The Parramatta Eels are investigating the systematic tampering of memberships in the lead-up to last year's Parramatta Leagues Club elections and a break-in and suspected theft of their records.
While Brad Arthur's rejuvenated team are sitting fourth on the NRL premiership ladder after 11 rounds, the fresh off-field probe has found up to 150 memberships were covertly entered into their database and backdated by three years in a ploy that gave those members automatic voting rights.
The tampering is alleged to have been carried out on club computers on April 4 and April 5, 2013, mostly between 6am and 9am when the Parramatta Leagues Club was not open.
And in a further development, the Eels have called in police after a break-in and the alleged theft of records last week from their archives facility near the club headquarters. Furthermore, witnesses have told officials there was an attempt to break into a private audit room that has been set up inside the leagues club building to carry out the investigation.
The internal inquiry, still in its early stages, continues with an investigator to be added to the team of six IT personnel who have been trawling through the club's electronic records for several weeks.
Parramatta Leagues Club (PLC) chief executive Bevan Paul on Tuesday confirmed the Eels' new inquiry and its alarming initial findings when contacted by the Herald.
''What we know is that there has been some tampering of membership records and the tampering is of a nature that would suggest the objective is so those people could vote,'' Paul said.
The backdating of new memberships occurred just weeks before last year's PLC elections on May 11 and is alleged to have begun three days after Parramatta were thrashed 50-0 by the Roosters.
Members must be financial for three years and be board approved to vote, according to the Eels' constitution.
The poll of members was a tightly contested affair and produced a change of leadership, with Roy Spagnolo's Parra 4 Eva campaign unsuccessful in retaining the chairmanship he had held since 2009 and losing his place on the board completely.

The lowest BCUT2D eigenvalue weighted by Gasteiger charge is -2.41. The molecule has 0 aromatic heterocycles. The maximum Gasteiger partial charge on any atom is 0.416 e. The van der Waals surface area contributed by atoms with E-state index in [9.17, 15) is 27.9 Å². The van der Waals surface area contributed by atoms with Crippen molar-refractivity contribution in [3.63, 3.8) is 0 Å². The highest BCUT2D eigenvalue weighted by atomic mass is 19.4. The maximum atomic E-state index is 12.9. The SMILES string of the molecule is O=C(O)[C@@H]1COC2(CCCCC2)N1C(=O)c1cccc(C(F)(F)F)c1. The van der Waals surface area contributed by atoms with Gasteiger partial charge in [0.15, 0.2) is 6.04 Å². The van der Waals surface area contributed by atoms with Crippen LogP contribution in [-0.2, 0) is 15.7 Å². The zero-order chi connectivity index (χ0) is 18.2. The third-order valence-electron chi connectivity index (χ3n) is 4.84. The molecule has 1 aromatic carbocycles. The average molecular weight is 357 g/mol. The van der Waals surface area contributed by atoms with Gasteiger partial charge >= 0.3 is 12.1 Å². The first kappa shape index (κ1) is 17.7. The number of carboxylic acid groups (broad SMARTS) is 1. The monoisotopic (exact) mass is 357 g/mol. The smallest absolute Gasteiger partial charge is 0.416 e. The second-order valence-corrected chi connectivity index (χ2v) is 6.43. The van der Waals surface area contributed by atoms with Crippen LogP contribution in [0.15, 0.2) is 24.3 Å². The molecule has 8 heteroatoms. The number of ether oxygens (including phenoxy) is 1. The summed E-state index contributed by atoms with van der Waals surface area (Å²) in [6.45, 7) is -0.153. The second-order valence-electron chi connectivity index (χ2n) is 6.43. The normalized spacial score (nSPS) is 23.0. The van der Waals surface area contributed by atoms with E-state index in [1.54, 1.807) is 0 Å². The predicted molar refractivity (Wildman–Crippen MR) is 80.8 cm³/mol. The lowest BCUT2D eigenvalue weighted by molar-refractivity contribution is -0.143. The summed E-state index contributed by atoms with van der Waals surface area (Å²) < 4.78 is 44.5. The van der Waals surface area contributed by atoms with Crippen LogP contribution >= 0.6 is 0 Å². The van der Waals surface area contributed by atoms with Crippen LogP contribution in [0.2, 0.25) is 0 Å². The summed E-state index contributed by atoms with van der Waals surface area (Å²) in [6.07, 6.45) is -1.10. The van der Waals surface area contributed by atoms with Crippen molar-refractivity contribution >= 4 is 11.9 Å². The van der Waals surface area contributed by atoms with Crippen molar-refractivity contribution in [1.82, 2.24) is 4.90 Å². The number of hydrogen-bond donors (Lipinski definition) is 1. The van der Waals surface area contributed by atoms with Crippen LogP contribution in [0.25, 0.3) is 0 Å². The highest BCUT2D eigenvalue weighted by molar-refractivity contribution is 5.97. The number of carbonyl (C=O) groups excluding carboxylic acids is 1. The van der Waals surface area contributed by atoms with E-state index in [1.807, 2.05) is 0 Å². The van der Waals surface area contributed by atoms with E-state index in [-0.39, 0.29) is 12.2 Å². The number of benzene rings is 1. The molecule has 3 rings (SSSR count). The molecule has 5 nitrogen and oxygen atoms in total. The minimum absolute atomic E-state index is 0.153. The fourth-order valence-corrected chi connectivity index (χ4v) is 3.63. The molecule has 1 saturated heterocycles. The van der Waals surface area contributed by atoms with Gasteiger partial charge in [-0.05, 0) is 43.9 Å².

TheHerald can reveal that many of the approximately 150 member records so far found to have been tampered with were in the names of associates, family or friends of Spagnolo. Of the memberships entered in a frenzied two days on the database last April and backdated so their registration dates read March 2010, six have the surname Spagnolo.
Among others to have had tampered memberships identified are Spagnolo's friend Roy Mittiga and six others with that surname, Spagnolo's brother-in-law Patrick Agostino, real estate agent Pat Sergi and three other Sergis, relatives of Spagnolo's friends George Gaitanos and Vince Lombardo, another Spagnolo business associate Chris Crawley and porn king Con Ange.
Sergi, named at the Woodward royal commission in relation to connections with former crime boss Robert Trimbole, last month appeared before the Independent Commission Against Corruption hearing into political fund-raising.
Three others identified as having memberships altered are Libertinis. Mario Libertini ran on Spagnolo's ticket at the 2013 election and is a PLC director. Spagnolo is still chair of the Parramatta District Rugby League Club, but was last October banned for two years from holding a PLC directorship.
Eels memberships are created and entered at the leagues club, with the new member's photo for their card taken by staff at the front desk before a generic backdrop.
Aside from the backdating, the Parramatta investigation found photographs on membership records with a different background, as well as some duplicates - photos that have been used for more than one membership. It is understood that a few of the members were listed as being 18 years of age, meaning they would have been only 15 - three years below the age of eligibility - when they supposedly first became financial members.
Paul said the inquiry had not yet determined who was responsible for the tampering, but confirmed the changes occurred mostly early on two mornings in April during hours when the leagues club was closed.
''The records suggest that, yes,'' Paul said. ''Some has been; we don't know if all of it has been because we haven't finished looking at all the records yet.''
He said it was suspected records had been taken from the club's archive facility on Ferris Street during a break-in last week.
''We think so, yes,'' Paul said. ''But we don't have an inventory of what was stored down there, so it's hard to say what was stolen.''
The Eels are already awaiting the outcome of a NSW Office of Liquor Gaming and Racing Investigation into alleged irregularities under the previous administration, and Paul is expected to update PLC directors on the findings of the new probe at a board meeting on Friday morning.
Spagnolo did not return the Herald's calls on Tuesday.
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